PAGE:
First, I would like to apologize for the length of time since writing. We have not had a chance to use the Internet, as we have not been in Kampala. At present, I am in an 105-degree Internet place hoping the generator continues running.
I will write things backwards from yesterday, but will not be able to cover much, as it is a long walk back to the school and I need to be working.
Wilber described Mbale this way: You are in a third world country, Uganda, and then Mbale is even more of a third world country. So true.
In a hurry - this is a picture of the last few days:
On the way from Kampala we stopped at two orphanages, one being the Archbishop's. (He visited us in Texas last month.) More about those later. I am sitting on a board at the top of the Internet place and the whole thing is shaking. I hope I don't crash!
Here is life: First the great news! The library is fantastic, beautiful, outstanding, classy looking, and amazing! We still have some shelving to go, but the books are in order and ready to be placed. Most of the decoration is done and the computers are in. You will think it is awesome! (I am sweating to death trying to type!)
Here are odds and ends, which is the best I can do with my time counting down:
Try to picture this:
- Using a squat pot in the night by candle (just remembered - that is just me ... the others are at an Inn)
- Constant load-shedding so we seldom have electricity. Cheers for lanterns!
- We arrived late at night and guys from Wilber's church were in the yard, remaining until midnight, staining our lumber.
- We couldn't get the stain in Mbale - off for a 3 hour trip to Kampala.
- The lumber yard didn't have enough lumber - off to Jinja Town.
- We stored the lumber in a school room but the windows were all broken out so we have prayed for the rains to stop.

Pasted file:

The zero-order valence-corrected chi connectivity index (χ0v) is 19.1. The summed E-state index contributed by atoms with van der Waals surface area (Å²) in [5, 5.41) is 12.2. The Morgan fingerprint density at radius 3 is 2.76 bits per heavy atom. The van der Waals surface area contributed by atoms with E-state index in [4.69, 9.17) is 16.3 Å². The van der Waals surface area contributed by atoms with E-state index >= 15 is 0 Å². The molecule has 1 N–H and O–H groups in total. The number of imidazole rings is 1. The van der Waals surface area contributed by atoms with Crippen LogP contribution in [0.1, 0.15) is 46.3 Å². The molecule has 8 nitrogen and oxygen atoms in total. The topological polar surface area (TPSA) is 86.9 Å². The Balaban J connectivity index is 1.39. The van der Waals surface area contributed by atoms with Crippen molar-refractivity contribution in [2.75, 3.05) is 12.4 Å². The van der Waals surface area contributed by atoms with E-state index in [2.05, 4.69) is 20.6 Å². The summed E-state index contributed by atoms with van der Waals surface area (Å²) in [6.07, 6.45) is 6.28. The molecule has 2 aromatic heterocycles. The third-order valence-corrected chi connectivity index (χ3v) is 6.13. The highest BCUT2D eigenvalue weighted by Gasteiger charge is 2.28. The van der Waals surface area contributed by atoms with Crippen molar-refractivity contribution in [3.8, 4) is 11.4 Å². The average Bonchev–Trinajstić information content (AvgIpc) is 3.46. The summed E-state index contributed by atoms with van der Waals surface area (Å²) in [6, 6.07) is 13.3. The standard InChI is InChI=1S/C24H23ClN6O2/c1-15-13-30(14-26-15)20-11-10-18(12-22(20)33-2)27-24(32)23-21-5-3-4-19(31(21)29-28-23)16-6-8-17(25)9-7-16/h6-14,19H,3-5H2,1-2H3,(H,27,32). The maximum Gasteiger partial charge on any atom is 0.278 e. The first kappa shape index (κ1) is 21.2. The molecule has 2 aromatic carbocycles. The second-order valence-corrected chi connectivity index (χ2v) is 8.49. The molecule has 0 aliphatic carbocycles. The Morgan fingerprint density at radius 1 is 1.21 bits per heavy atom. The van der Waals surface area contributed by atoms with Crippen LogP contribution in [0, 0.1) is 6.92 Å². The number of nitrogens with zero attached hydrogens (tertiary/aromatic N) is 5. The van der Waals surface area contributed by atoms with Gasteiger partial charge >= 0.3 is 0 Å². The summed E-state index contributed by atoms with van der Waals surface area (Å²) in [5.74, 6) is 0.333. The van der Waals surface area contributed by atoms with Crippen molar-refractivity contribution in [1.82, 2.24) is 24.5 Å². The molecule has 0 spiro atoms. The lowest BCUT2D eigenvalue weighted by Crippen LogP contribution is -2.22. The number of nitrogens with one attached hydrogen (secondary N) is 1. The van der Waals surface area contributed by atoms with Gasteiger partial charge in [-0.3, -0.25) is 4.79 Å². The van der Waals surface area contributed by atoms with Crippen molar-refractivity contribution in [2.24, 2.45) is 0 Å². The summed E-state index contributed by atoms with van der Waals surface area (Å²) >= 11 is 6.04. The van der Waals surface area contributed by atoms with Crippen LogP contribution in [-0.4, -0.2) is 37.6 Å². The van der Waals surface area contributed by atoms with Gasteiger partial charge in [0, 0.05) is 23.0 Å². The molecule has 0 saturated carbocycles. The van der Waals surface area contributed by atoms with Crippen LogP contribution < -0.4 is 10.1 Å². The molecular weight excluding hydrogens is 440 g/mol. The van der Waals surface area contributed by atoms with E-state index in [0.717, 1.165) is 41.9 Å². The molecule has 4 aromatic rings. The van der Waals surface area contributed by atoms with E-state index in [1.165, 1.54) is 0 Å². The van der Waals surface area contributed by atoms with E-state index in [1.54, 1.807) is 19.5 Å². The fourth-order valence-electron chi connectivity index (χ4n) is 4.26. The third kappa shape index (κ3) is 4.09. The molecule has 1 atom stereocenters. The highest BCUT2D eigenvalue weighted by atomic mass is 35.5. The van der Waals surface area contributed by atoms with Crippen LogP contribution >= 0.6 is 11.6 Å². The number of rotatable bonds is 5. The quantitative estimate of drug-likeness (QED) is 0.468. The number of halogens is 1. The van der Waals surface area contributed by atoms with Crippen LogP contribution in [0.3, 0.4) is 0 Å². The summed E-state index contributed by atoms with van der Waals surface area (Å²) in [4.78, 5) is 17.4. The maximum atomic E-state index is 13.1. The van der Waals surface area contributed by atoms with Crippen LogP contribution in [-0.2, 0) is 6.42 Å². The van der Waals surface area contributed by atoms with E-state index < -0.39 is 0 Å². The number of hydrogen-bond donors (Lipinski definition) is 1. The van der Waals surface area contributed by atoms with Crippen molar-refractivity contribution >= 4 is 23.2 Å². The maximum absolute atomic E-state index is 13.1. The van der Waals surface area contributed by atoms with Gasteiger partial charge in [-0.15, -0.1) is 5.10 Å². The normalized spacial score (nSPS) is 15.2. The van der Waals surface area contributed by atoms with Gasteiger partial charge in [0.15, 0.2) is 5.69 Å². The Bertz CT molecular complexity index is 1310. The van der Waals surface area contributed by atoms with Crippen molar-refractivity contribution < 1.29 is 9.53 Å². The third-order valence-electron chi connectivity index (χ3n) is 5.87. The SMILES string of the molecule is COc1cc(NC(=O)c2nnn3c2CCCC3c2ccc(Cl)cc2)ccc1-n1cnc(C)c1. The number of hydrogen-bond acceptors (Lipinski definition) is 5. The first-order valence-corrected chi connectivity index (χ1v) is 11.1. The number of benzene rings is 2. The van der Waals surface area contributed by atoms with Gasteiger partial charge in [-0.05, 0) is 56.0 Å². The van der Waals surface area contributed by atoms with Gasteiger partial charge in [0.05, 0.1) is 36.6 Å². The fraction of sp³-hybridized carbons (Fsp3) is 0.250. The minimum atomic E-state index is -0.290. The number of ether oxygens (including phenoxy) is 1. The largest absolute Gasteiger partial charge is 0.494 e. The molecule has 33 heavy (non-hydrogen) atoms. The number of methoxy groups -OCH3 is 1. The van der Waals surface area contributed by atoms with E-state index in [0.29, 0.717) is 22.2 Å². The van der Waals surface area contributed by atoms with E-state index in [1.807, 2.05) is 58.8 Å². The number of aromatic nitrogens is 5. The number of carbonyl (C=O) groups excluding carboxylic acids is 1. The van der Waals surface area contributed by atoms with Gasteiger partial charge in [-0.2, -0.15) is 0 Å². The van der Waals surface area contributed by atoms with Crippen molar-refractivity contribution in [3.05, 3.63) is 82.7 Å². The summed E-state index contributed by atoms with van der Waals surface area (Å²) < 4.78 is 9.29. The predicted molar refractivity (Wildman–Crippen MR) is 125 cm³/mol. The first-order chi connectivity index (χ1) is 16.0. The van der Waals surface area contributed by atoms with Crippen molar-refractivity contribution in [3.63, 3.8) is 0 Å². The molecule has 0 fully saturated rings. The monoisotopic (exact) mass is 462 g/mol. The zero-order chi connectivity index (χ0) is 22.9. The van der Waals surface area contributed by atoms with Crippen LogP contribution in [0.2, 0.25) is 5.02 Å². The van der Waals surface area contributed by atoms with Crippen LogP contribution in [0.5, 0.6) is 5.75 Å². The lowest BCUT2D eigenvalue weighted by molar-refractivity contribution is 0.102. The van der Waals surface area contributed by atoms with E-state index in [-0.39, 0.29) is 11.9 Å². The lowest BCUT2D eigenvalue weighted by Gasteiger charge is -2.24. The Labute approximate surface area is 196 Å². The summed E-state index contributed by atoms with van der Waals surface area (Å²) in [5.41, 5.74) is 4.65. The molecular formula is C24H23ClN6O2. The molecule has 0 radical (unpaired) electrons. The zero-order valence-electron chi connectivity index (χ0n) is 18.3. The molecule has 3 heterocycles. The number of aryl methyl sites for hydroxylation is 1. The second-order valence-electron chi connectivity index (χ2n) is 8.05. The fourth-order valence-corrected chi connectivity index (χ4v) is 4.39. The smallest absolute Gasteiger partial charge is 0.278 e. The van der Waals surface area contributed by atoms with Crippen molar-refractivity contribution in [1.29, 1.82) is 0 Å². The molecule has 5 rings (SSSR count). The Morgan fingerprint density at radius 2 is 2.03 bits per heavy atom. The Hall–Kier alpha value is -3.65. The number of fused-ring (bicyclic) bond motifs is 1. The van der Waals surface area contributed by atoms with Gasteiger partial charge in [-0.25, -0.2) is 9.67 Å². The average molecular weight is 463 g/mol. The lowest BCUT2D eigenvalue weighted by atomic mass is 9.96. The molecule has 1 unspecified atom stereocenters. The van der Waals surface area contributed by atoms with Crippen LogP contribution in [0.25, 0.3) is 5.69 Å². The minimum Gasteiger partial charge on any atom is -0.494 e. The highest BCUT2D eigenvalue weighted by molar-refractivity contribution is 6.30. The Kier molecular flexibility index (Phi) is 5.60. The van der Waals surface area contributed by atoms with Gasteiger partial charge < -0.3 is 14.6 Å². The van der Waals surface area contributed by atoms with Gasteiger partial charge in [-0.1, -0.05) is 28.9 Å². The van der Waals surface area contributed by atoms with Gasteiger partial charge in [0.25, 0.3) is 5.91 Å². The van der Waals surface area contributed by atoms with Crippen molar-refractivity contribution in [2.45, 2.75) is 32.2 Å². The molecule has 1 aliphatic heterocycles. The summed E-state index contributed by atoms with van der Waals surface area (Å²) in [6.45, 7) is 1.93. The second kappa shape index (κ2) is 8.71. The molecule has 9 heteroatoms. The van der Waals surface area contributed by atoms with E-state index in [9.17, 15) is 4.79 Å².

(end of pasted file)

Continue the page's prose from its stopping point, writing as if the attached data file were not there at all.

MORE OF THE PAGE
- We walk everywhere down the dirt paths and roads - trying to ditch the huge puddles and bicycle taxis.
- The team left Wilber and Sarah's in the pouring rain last night - it was the only way to get "home."
- One of the Ugandan guys took Paul's hand last night as they left. It is normal for them as a sign of friendship. We were cracking up!
- We all took bicycle taxis home from church Sunday - a long line of muzungus, which the natives thought funny!
- The church service Sunday was so wonderful. There is nothing like African worship - singing and dancing, along with Wilber's preaching.
- We did a two-day children's church (an hour each day) Sunday we had about 200 kids even with a bad rainstorm. We had Veggie Tales movies, songs and puppet plays.
- Ugandan teachers show up in the library, stop us from work by singing - we join and dance with them!
- The children are in every square inch of space peering in the library windows and door with their big beautiful eyes.
- Mary Lou and Celeste are the queens of the non-fiction! Julia and Donita tackled the everybody books. Mary Lou is our caretaker. Her bag seems to have anything we have forgotten!
There is so much I want to write but I am down to 12 minutes and 20 seconds ... so I will hurry!
Guys from Wilber's church have practically lived with us helping with the carpentry. Children at the school have helped shovel books between rooms. Two ladies from the church have stayed at Sarah and Wilber's until late, when we have trekked in dirty and tired, to serve us suppper and clean up as well. There cannot be enough said about the Ugandan people and their kindness to us.
The library's opening ceremony will be tomorrow for 2 and 1/2 hours. Every important person in the surrounding muncipalities, including parliament and the mayor, will be in attendance. Archbishop Livingstone Nkoyoyo has agreed to be our guest of honor, so that will be great!
The group will be returning to the States on Friday. I will see them off and then decide my plans for sure. I have to go back to the school to train the teachers and students.
I have to go! Love to you all! I am so sorry I can't write more. Perhaps I will send my journal home with Donita and let her type it.